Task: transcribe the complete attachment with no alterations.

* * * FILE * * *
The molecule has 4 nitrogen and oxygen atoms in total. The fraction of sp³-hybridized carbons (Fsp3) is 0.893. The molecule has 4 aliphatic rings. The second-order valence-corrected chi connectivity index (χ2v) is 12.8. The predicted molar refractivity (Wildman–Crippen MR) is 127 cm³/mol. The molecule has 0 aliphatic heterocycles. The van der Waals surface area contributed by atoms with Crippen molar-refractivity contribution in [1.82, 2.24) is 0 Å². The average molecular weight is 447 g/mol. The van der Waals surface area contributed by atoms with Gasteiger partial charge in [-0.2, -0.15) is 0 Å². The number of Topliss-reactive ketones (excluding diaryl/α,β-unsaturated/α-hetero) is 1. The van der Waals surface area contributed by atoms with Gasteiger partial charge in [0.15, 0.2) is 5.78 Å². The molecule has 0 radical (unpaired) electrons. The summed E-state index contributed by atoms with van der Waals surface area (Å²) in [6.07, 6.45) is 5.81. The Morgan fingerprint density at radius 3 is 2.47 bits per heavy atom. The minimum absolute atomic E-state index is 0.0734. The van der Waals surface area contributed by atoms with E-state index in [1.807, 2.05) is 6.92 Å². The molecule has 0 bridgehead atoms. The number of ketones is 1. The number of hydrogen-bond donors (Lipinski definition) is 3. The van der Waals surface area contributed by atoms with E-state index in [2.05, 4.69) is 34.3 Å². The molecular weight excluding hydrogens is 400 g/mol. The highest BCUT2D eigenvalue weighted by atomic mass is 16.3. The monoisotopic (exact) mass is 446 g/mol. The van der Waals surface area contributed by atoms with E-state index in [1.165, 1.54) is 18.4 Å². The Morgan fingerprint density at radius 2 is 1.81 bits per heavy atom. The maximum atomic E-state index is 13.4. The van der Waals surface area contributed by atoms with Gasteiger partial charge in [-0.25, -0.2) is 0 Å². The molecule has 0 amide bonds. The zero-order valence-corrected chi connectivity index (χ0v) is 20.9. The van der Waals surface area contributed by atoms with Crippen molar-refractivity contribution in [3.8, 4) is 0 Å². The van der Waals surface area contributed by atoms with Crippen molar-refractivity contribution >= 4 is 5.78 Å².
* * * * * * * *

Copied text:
The molecule has 4 nitrogen and oxygen atoms in total. The fraction of sp³-hybridized carbons (Fsp3) is 0.893. The molecule has 4 aliphatic rings. The second-order valence-corrected chi connectivity index (χ2v) is 12.8. The predicted molar refractivity (Wildman–Crippen MR) is 127 cm³/mol. The molecule has 0 aliphatic heterocycles. The van der Waals surface area contributed by atoms with Crippen molar-refractivity contribution in [1.82, 2.24) is 0 Å². The average molecular weight is 447 g/mol. The van der Waals surface area contributed by atoms with Gasteiger partial charge in [-0.2, -0.15) is 0 Å². The number of Topliss-reactive ketones (excluding diaryl/α,β-unsaturated/α-hetero) is 1. The van der Waals surface area contributed by atoms with Gasteiger partial charge in [0.15, 0.2) is 5.78 Å². The molecule has 0 radical (unpaired) electrons. The summed E-state index contributed by atoms with van der Waals surface area (Å²) in [6.07, 6.45) is 5.81. The Morgan fingerprint density at radius 3 is 2.47 bits per heavy atom. The minimum absolute atomic E-state index is 0.0734. The van der Waals surface area contributed by atoms with E-state index in [1.807, 2.05) is 6.92 Å². The molecule has 0 bridgehead atoms. The number of ketones is 1. The number of hydrogen-bond donors (Lipinski definition) is 3. The van der Waals surface area contributed by atoms with E-state index in [2.05, 4.69) is 34.3 Å². The molecular weight excluding hydrogens is 400 g/mol. The highest BCUT2D eigenvalue weighted by atomic mass is 16.3. The monoisotopic (exact) mass is 446 g/mol. The van der Waals surface area contributed by atoms with E-state index in [1.165, 1.54) is 18.4 Å². The Morgan fingerprint density at radius 2 is 1.81 bits per heavy atom. The maximum atomic E-state index is 13.4. The van der Waals surface area contributed by atoms with Gasteiger partial charge in [-0.25, -0.2) is 0 Å². The molecule has 0 amide bonds. The zero-order valence-corrected chi connectivity index (χ0v) is 20.9. The van der Waals surface area contributed by atoms with Crippen molar-refractivity contribution in [3.8, 4) is 0 Å². The van der Waals surface area contributed by atoms with Crippen molar-refractivity contribution >= 4 is 5.78 Å².